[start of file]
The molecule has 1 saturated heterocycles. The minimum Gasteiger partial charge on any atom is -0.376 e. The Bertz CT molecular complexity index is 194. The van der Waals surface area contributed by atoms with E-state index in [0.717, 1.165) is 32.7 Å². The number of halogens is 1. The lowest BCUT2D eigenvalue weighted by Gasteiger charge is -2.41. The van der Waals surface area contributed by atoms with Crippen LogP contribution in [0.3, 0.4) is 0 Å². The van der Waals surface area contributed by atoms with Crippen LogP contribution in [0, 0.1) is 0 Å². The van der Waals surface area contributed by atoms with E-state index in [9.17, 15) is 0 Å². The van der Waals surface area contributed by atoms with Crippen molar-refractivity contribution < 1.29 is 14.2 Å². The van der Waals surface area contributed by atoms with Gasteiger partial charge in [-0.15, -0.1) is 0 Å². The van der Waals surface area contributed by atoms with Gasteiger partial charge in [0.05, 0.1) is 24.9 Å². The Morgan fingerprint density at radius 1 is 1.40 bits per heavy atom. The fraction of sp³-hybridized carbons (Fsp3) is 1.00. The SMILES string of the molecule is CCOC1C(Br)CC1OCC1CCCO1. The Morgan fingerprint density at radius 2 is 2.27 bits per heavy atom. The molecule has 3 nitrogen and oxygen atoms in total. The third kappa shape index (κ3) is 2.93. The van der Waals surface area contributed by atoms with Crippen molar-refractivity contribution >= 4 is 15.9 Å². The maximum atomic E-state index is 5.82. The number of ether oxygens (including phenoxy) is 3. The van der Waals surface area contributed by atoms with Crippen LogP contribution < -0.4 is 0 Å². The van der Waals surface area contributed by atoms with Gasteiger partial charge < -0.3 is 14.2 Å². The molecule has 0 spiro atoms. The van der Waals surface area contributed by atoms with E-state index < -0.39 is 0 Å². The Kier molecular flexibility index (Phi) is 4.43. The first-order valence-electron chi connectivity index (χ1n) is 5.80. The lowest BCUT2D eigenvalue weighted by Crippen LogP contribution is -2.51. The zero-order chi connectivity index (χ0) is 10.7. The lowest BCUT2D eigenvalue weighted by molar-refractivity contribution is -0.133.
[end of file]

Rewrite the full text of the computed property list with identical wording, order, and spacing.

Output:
The molecule has 1 saturated heterocycles. The minimum Gasteiger partial charge on any atom is -0.376 e. The Bertz CT molecular complexity index is 194. The van der Waals surface area contributed by atoms with E-state index in [0.717, 1.165) is 32.7 Å². The number of halogens is 1. The lowest BCUT2D eigenvalue weighted by Gasteiger charge is -2.41. The van der Waals surface area contributed by atoms with Crippen LogP contribution in [0.3, 0.4) is 0 Å². The van der Waals surface area contributed by atoms with Crippen LogP contribution in [0, 0.1) is 0 Å². The van der Waals surface area contributed by atoms with E-state index in [9.17, 15) is 0 Å². The van der Waals surface area contributed by atoms with Crippen molar-refractivity contribution < 1.29 is 14.2 Å². The van der Waals surface area contributed by atoms with Gasteiger partial charge in [-0.15, -0.1) is 0 Å². The van der Waals surface area contributed by atoms with Gasteiger partial charge in [0.05, 0.1) is 24.9 Å². The Morgan fingerprint density at radius 1 is 1.40 bits per heavy atom. The fraction of sp³-hybridized carbons (Fsp3) is 1.00. The SMILES string of the molecule is CCOC1C(Br)CC1OCC1CCCO1. The Morgan fingerprint density at radius 2 is 2.27 bits per heavy atom. The molecule has 3 nitrogen and oxygen atoms in total. The third kappa shape index (κ3) is 2.93. The van der Waals surface area contributed by atoms with Crippen molar-refractivity contribution >= 4 is 15.9 Å². The maximum atomic E-state index is 5.82. The number of ether oxygens (including phenoxy) is 3. The van der Waals surface area contributed by atoms with Crippen LogP contribution < -0.4 is 0 Å². The van der Waals surface area contributed by atoms with Gasteiger partial charge < -0.3 is 14.2 Å². The molecule has 0 spiro atoms. The van der Waals surface area contributed by atoms with E-state index < -0.39 is 0 Å². The Kier molecular flexibility index (Phi) is 4.43. The first-order valence-electron chi connectivity index (χ1n) is 5.80. The lowest BCUT2D eigenvalue weighted by Crippen LogP contribution is -2.51. The zero-order chi connectivity index (χ0) is 10.7. The lowest BCUT2D eigenvalue weighted by molar-refractivity contribution is -0.133.